School is starting again. In the next few weeks, the hum of professional networking events will return and clients and fellow consultants will be back in town. But there is still a little time left to fit in one or two more summer reads. Following up from my previous article “Five Recommended Reads for the Summer,” below are five more recommended books to keep creativity sharp.
The 62 lessons are each several pages and accompanied with playful hand sketches to illustrate concepts in a total of 318 pages. Any lesson stands alone, but the book is also a nice read cover to cover. The distilled wisdom is readable, but profound in a way that makes it worth reading twice. It fits easily in a briefcase or purse and is a perfect read for the lines at the airport. You just may want to have a pen handy to underline.
As a follow up to Cradle to Cradle written over a decade earlier, this book discusses changes during the intervening years and looks at what the future may hold. McDonough has an unmatched optimism that is a marked contrast to the prevailing cynicism. As sustainability becomes more mainstream to the profession and as we adjust to another version of LEED, it is worth revisiting sustainability’s purpose and the value it adds. In 227 pages, this book is like a ray of sunshine to have on hand for a rainy weekend.
With the audacity to call macro-economics in the 1980s, when this book was written, “in shambles,” Jacobs delivers a still provocative and easily accessible read on economics as it relates to city and region. The ideas are strangely prescient of today’s issues and are a great introduction to Jane Jacobs if you have avoided reading The Death and Life of Great American Cities, a longer and denser classic. At 272 pages, Cities and the Wealth of Nations is a small book that could fit in your pocket and be read anywhere.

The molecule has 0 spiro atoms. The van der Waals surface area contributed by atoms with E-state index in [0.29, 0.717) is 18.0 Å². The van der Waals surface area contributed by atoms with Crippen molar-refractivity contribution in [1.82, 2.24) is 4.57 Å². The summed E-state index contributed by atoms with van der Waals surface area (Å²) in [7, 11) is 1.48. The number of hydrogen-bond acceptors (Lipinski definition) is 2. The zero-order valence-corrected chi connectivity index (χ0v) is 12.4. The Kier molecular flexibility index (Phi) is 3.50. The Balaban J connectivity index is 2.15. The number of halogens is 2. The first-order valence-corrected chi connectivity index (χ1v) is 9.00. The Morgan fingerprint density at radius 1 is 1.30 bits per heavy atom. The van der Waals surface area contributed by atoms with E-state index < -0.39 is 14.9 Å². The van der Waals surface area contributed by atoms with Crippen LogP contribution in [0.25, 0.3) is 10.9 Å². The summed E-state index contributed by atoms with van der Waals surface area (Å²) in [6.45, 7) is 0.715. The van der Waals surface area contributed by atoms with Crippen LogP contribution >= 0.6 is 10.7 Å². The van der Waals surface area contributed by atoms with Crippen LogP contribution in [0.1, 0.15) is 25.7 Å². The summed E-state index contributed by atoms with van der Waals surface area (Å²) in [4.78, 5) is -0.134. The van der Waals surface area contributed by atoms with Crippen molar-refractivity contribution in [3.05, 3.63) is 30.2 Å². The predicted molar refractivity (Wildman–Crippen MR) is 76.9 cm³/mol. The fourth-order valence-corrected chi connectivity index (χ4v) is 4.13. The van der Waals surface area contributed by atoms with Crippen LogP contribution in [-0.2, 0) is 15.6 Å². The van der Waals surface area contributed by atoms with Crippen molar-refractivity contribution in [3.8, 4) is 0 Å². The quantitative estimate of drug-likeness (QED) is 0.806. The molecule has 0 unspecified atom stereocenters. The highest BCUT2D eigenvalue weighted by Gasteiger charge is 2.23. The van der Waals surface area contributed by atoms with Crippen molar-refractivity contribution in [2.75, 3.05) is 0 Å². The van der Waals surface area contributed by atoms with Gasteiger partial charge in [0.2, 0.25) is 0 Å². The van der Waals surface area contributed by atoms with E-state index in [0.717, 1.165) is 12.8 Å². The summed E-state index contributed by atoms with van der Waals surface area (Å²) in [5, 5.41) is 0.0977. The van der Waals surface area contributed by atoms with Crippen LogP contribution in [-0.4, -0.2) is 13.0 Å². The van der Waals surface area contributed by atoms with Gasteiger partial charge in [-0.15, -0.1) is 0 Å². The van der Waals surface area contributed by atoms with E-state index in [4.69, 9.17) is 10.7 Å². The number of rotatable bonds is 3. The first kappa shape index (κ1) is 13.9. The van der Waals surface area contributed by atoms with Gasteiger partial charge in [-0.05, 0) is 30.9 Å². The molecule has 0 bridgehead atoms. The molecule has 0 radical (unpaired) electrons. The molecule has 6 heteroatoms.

More of an essay than a book, this short work of 56 pages by a Japanese novelist explores his culture’s aesthetic approach to creating a sense of space. In terms of causing a paradigm shift in the fewest number of pages, there is probably no equal for a creative jolt. A great book to read in a spare hour.
Generational amnesia is the tendency for each generation to assume what is present day is the normal baseline and is what has always been. With journalistic flare, Monbiot exposes how many of our assumptions of what is the natural world are, in fact, faulty. He passionately argues for bringing back wild animals such as the beaver that have been lost to certain regions and explores scenarios to make that happen. Monbiot’s enthusiasm for the wild is a good reminder of why many of us choose the profession of landscape architecture in the first place. At 344 pages, content and delivery make for an absorbing read. This book is a good one for a cross-country flight.
Read one or more. Each one adds a different perspective to our practice with inspiration, insight, or humor. Do you think that there should be another book on this list? Please provide a comment below to share.
It’s summer and that can mean a slowing down of creative interchanges in the classroom or at local professional events. Sometimes Dallas and other cities across the US seem to be in a kind of lull with the summer heat and the lessened activity compared to spring and fall.